The orchestra closed the exercises with a fine selection.
All the exercises were brief and appropriate and most of them spicy and humorous, each having its own distinctive line of thought and different from the others, making a delightful variety.
Amanda, Will you stand and be recognized?
The Women’s Relief Corps was involved in every aspect of Amanda’s life after she caught pneumonia. They helped her in every way they could while she was still alive and when she was lost; “Meade, Washington, and the WRC donated beautiful everlasting and cut flowers to adorn the casket, the breast so full of patriotism, and the hands whoso beauty was duty done.“ Ms. Meade was one of the speakers at the Women’s Jubilation.
The Women’s Jubilation was a celebration of the election victory of November 7, 1893 in Fort Collins located about 60 miles north of Denver. One of the main speakers at the event held on the 20th of December, 1893 was Mr. Seckner, commander of the Grand Army of the Republic (GAR) who spoke for both GAR and the Women’s Relief Corps (WRC) and he told of women’s work for the soldiers in a feeling, appreciative manner.
Amanda was memorialized in Mary Hollands book; “Our Army Nurses. Interesting sketches, addresses, and photographs of nearly one hundred of the noble women who served in hospitals and on battlefields during our civil war” but Amanda never lived to see this book.
Why were Amanda, Sadie, and Ned traveling through Denver when it is typically very cold and often snowy near the end of December? Its difficult to imagine that Mr. Seckner, commander of GAR and representing the WRC, would not have invited the one woman in Colorado well known to both the organizations he was representing and the woman most representative of the topic of his talk; “women’s work for the soldiers”
A formal recognition of Amanda is the only logical reason Ned, Amanda, and Sadie would have traveled through Denver this time of year. What if the newspaper account of Mr. Seckner’s talk ended this way?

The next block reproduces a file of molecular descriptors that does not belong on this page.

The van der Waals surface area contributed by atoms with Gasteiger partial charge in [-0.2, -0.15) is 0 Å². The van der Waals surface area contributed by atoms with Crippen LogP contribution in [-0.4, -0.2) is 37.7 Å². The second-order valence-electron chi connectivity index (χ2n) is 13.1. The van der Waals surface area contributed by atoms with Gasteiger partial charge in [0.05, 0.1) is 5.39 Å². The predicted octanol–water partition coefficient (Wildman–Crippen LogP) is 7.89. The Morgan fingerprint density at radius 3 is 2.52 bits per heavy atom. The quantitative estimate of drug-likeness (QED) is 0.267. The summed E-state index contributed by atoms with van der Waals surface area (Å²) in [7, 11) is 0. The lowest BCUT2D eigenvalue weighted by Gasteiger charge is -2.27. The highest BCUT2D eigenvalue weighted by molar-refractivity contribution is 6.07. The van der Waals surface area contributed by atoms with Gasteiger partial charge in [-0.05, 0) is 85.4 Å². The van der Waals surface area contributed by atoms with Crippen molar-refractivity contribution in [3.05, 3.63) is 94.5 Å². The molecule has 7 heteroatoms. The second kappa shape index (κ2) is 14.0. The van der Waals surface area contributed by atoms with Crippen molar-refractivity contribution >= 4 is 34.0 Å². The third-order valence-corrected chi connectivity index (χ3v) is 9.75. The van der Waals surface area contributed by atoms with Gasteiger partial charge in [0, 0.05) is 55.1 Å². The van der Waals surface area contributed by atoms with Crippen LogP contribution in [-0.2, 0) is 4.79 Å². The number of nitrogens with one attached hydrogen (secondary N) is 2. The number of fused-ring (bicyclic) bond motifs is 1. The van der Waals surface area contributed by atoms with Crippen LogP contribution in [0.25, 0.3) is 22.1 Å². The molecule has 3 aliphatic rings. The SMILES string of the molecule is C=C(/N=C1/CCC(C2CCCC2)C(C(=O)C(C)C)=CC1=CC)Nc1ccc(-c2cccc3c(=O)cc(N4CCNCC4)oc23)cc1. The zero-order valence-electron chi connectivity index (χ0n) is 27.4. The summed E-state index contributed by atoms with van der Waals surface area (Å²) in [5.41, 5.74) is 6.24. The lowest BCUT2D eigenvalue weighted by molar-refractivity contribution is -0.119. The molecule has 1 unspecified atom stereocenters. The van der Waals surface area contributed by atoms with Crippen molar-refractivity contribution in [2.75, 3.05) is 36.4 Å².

Following Mr. Seckner’s talk on women working in the war for the soldiers, he talked about Civil War career and some of the stories about a nurse from Vermont who served on the battlefield throughout the Civil War, taking care of her boys, the Vermont 3rd regiment. He then asked Amanda Felch who was that nurse being talked about to stand up and be recognized. A roomful of kind and caring men and women celebrating the recent election stood and applauded Mrs. Felch whose work was inspirational to everyone present and her two grown children, Ned and Sadie, were there to witness it.
And… what if Marshall was too ill to attend but was aware in advance of what was planned and took it upon himself to make sure that Amanda went with her two children at her side?
I believe that it happened this way. I like to think about everything that happened to her in her life and visualize this moment.
Curtis, Emma Ghent. 1888. The Fate of a Fool. New York: J.A. Berry.
———. 1889. The Administratrix,. New York: J.B. Alden.
Holland, Mary A. Gardner. 1895. Our Army Nurses. Interesting Sketches, Addresses, and Photographs of Nearly One Hundred of the Noble Women Who Served in Hospitals and on Battlefields during Our Civil War. Boston, Mass., B. Wilkins & co.
Kennedy, John C. 2017. “A PERFECT UNION: THE WOMAN’S RELIEF CORPS AND WOMEN’S ORGANIZATIONAL ACTIVISM, 1861-1930.” PhD dissertation, Department of History West Lafayette, Indiana: Pudue.
Metheny, Hannah. 2013. “‘For A Woman’: The Fight for Pensions for Civil War Army Nurses.” College of William and Mary.
Schultz, Jane E. 2004. Women at the Front: Hospital Workers in Civil War America. Vol. 110. Chapel Hill; University of North Carolina.
Welch, Linda M. 2019. “Thomas O. Seaver, Colonel, 3rd Vermont Infantry.” Nonprofit, noncommercial. Vermont Civil War, Lest We Forget. June 3, 2019.
Next Chapter: Sarah
After the death of her mother Amanda, Sadie marries a Swede named Charles Zimmerman who is working in the mines at the goldfield of Cripple Creek. They marry and move to the lower Arkansas Valley to start a life farming.
They have four children who will come to know their mothers name as Sarah.
In early 1902, Sarah comes home when she learns that her father Marshall has taken his own life.